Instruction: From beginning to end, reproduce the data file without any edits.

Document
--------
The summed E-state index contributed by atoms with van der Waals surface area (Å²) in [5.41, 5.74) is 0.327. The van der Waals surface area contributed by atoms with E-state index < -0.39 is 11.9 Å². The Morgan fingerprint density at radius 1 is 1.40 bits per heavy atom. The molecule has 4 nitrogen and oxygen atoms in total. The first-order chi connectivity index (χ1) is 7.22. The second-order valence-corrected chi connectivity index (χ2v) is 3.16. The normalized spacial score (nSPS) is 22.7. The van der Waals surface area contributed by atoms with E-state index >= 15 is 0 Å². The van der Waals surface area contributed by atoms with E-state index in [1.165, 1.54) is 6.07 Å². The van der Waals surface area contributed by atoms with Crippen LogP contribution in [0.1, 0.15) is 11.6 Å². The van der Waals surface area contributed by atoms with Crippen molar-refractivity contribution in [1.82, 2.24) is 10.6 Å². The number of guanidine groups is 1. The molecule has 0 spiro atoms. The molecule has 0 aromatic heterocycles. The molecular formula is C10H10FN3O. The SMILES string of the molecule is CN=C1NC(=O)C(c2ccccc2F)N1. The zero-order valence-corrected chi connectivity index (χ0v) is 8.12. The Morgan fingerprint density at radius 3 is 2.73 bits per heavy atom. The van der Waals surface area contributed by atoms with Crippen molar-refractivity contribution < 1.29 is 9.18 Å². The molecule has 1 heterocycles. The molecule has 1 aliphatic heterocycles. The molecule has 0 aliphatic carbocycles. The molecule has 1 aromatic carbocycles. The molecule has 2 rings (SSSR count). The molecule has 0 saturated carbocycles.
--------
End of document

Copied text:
The summed E-state index contributed by atoms with van der Waals surface area (Å²) in [5.41, 5.74) is 0.327. The van der Waals surface area contributed by atoms with E-state index < -0.39 is 11.9 Å². The Morgan fingerprint density at radius 1 is 1.40 bits per heavy atom. The molecule has 4 nitrogen and oxygen atoms in total. The first-order chi connectivity index (χ1) is 7.22. The second-order valence-corrected chi connectivity index (χ2v) is 3.16. The normalized spacial score (nSPS) is 22.7. The van der Waals surface area contributed by atoms with E-state index >= 15 is 0 Å². The van der Waals surface area contributed by atoms with E-state index in [1.165, 1.54) is 6.07 Å². The van der Waals surface area contributed by atoms with Crippen LogP contribution in [0.1, 0.15) is 11.6 Å². The van der Waals surface area contributed by atoms with Crippen molar-refractivity contribution in [1.82, 2.24) is 10.6 Å². The number of guanidine groups is 1. The molecule has 0 spiro atoms. The molecule has 0 aromatic heterocycles. The molecular formula is C10H10FN3O. The SMILES string of the molecule is CN=C1NC(=O)C(c2ccccc2F)N1. The zero-order valence-corrected chi connectivity index (χ0v) is 8.12. The Morgan fingerprint density at radius 3 is 2.73 bits per heavy atom. The van der Waals surface area contributed by atoms with Crippen molar-refractivity contribution < 1.29 is 9.18 Å². The molecule has 1 heterocycles. The molecule has 1 aliphatic heterocycles. The molecule has 0 aliphatic carbocycles. The molecule has 1 aromatic carbocycles. The molecule has 2 rings (SSSR count). The molecule has 0 saturated carbocycles.